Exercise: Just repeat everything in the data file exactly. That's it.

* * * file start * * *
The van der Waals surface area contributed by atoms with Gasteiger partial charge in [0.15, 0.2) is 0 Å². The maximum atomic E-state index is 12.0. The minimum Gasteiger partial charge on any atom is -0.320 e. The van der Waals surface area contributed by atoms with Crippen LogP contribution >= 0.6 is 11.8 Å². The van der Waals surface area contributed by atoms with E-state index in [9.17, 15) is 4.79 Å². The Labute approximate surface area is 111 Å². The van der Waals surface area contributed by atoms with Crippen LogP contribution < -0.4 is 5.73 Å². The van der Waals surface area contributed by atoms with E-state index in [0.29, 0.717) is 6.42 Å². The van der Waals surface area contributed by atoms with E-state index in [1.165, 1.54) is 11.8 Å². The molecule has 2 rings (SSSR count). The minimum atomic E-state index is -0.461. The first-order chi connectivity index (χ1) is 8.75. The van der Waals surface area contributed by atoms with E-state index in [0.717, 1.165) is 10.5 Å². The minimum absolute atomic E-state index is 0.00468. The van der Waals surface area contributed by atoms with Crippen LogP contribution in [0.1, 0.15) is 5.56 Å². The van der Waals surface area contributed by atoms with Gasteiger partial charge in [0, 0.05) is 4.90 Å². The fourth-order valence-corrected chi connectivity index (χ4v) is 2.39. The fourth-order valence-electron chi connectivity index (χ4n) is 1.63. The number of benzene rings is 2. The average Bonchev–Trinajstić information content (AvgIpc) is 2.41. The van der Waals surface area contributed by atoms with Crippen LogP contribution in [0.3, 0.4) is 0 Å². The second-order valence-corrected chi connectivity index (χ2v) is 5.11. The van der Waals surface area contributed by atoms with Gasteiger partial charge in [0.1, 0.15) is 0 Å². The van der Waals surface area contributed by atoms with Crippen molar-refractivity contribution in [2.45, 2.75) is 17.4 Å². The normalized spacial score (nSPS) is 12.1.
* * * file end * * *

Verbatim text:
The van der Waals surface area contributed by atoms with Gasteiger partial charge in [0.15, 0.2) is 0 Å². The maximum atomic E-state index is 12.0. The minimum Gasteiger partial charge on any atom is -0.320 e. The van der Waals surface area contributed by atoms with Crippen LogP contribution >= 0.6 is 11.8 Å². The van der Waals surface area contributed by atoms with E-state index in [9.17, 15) is 4.79 Å². The Labute approximate surface area is 111 Å². The van der Waals surface area contributed by atoms with Crippen LogP contribution < -0.4 is 5.73 Å². The van der Waals surface area contributed by atoms with E-state index in [0.29, 0.717) is 6.42 Å². The van der Waals surface area contributed by atoms with E-state index in [1.165, 1.54) is 11.8 Å². The molecule has 2 rings (SSSR count). The minimum atomic E-state index is -0.461. The first-order chi connectivity index (χ1) is 8.75. The van der Waals surface area contributed by atoms with E-state index in [0.717, 1.165) is 10.5 Å². The minimum absolute atomic E-state index is 0.00468. The van der Waals surface area contributed by atoms with Crippen LogP contribution in [0.1, 0.15) is 5.56 Å². The van der Waals surface area contributed by atoms with Gasteiger partial charge in [0, 0.05) is 4.90 Å². The fourth-order valence-corrected chi connectivity index (χ4v) is 2.39. The fourth-order valence-electron chi connectivity index (χ4n) is 1.63. The number of benzene rings is 2. The average Bonchev–Trinajstić information content (AvgIpc) is 2.41. The van der Waals surface area contributed by atoms with Crippen LogP contribution in [0.3, 0.4) is 0 Å². The second-order valence-corrected chi connectivity index (χ2v) is 5.11. The van der Waals surface area contributed by atoms with Gasteiger partial charge in [0.1, 0.15) is 0 Å². The van der Waals surface area contributed by atoms with Crippen molar-refractivity contribution in [2.45, 2.75) is 17.4 Å². The normalized spacial score (nSPS) is 12.1.